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Archive for August 25th, 2009

After all the week’s events, something light-hearted, totally amateurish and written with the wit of a flea…but it may make you smile…

You just need to know the lyrics of that immortal anthem from Sondheim’s A Funny Thing Happened on the Way to the Forum. (more…)

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by Sam Juliano

    While I have formally balked at writing a full-length review of Quentin Tarantino’s Inglourious Basterds, in fear of irking some of WitD’s readers (most of whom have loved the film) I defer now to a highly-respected blog, run by Rick Olson, Coosa Creek Mambo, which takes the opposite position on the controversial film.  Translation:  I have no balls, and am putting Rick’s head on the chopping block and am hising behind him! After Olson’s blunt and ever-insightful piece are comments by Marilyn Ferdinand on Tarantino that seem to hit the nail on the head as far as I’m concerned.  When Rick says that the film is in large measure “boring crap” I can’t help but  nod my head in full agreement. In any case, it’s always good to see both sides, and I provide a link here to Rick’s place, for those who want to investigate: (if for some reason the click doesn’t negotiate, Coosa Creek Mambo is on the blogroll sidebar)  Note:  Rick’s review is not remotely a complete pan as he acknowledges the artistry and  a number of persuasive set pieces in the film. Furthermore, as Mr. Olson states, this is an initial and incomplete report.  He says he’ll have more to say in a few days, presumably in the form of a complete review.  His essay here is basically musings of the film in the context of disappointing summer offerings.

http://coosacreek.org/mambo/2009/08/24/the-summer-bounce-is-inglourious-basterds-really-that-good/#comments

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marlene 1

(West Germany 1983 94m) DVD1/2

Your future is all used up

p  Peter Genée  d  Maximilian Schell  w  Meir Dohnal, Maximilian Schell  ph  Ivan Slapeta, Pavel Hispler, Harry Hauck  ed  Heidi Genée, Dagmar Hertz  m  Nicholas Economou  art  Heinz Eckmeie, Zbynek Hloch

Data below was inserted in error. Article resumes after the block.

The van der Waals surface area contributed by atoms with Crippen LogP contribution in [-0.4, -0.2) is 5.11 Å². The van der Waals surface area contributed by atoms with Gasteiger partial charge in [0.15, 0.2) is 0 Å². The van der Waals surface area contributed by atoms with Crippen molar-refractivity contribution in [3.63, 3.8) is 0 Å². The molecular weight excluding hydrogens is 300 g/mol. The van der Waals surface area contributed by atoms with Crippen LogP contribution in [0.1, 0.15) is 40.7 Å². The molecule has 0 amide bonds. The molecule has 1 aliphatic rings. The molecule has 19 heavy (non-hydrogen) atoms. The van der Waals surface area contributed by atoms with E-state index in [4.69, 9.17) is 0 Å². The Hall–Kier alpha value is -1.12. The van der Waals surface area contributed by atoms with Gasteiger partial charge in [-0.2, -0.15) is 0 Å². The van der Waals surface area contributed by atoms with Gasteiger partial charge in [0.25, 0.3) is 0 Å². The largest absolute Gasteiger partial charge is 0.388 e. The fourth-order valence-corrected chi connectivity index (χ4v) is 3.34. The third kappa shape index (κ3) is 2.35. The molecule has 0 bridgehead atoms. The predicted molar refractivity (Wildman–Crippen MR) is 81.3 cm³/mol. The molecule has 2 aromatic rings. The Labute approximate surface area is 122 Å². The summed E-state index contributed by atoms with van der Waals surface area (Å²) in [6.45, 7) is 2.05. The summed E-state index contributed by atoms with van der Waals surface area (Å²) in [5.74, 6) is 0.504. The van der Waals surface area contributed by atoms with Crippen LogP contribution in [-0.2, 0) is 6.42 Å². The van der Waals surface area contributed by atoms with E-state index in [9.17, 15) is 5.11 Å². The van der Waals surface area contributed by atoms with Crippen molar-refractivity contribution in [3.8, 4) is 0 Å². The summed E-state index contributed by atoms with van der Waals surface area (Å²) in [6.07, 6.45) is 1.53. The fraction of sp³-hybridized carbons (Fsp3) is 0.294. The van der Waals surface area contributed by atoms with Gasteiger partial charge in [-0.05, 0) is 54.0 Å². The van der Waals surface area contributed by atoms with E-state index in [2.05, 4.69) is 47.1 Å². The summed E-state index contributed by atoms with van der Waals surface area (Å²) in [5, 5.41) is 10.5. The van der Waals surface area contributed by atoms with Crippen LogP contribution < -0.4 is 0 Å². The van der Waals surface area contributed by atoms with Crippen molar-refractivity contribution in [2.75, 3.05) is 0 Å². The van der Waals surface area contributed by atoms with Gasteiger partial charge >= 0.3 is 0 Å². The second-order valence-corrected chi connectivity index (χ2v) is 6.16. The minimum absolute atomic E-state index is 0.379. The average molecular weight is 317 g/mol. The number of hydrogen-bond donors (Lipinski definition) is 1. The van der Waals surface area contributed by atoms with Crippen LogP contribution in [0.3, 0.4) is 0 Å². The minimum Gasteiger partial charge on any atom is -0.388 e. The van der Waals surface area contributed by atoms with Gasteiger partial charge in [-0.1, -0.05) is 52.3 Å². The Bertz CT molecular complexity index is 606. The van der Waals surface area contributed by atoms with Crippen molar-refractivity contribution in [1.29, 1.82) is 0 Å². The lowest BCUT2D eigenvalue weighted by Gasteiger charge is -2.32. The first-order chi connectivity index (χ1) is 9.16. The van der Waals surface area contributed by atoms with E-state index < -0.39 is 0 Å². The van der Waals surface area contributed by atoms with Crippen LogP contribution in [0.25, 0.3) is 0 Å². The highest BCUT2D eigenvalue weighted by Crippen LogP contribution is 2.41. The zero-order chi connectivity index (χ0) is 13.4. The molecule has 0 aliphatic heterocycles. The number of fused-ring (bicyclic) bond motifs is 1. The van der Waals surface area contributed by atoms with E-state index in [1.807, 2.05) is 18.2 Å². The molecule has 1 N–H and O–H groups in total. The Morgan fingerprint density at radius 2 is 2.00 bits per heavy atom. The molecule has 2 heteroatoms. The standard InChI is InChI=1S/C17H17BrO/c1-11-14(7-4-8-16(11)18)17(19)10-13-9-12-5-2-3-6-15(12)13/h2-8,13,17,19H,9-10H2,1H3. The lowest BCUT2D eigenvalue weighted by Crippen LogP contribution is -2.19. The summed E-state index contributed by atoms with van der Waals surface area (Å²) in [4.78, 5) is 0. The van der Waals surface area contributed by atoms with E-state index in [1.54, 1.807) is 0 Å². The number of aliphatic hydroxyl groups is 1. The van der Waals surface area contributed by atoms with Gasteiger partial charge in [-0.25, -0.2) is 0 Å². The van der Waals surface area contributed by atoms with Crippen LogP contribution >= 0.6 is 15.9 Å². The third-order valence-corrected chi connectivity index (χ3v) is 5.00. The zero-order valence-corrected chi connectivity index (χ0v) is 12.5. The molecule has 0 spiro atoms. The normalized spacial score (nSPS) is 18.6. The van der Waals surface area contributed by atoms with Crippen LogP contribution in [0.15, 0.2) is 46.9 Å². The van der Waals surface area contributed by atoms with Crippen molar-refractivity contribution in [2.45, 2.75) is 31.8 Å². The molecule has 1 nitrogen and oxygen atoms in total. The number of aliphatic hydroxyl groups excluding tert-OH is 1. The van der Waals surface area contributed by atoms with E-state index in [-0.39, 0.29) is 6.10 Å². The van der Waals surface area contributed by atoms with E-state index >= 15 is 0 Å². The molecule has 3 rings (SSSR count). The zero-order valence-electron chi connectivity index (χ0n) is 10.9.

Did Schell approach Dietrich to do the film or did Dietrich approach Schell?  It’s an intriguing thought which could be answered either way depending whose versions you believe.  Dietrich had been asked for interviews countless times and turned them down.  Her contemporary Garbo, never gave one, of course, preferring to drift off into the horizon like Galadriel at the end of The Return of the King, or herself at the end of Queen Christina.  Garbo retired at 36.  At 36 Dietrich still had Destry Rides Again, A Foreign Affair, Witness for the Prosecution, Touch of Evil and Judgment at Nuremberg ahead of her, and endless concerts.  Did she meet Schell on the set of the latter, and if so it’s intriguing to think of Schell playing an attorney and Dietrich a witness.  What was Schell hoping for?

            The premise was that Schell was allowed several sessions, some in English, others in German – it’s all the same to Marlene – and set questions and notes to help him ask the right questions.  Some he knew wouldn’t be allowed an answer – there was a contract after all – and others he knew he’d get an evasive one.  Schell inter-cuts these snippets with clips from her films, other archive footage and memorabilia.  (more…)

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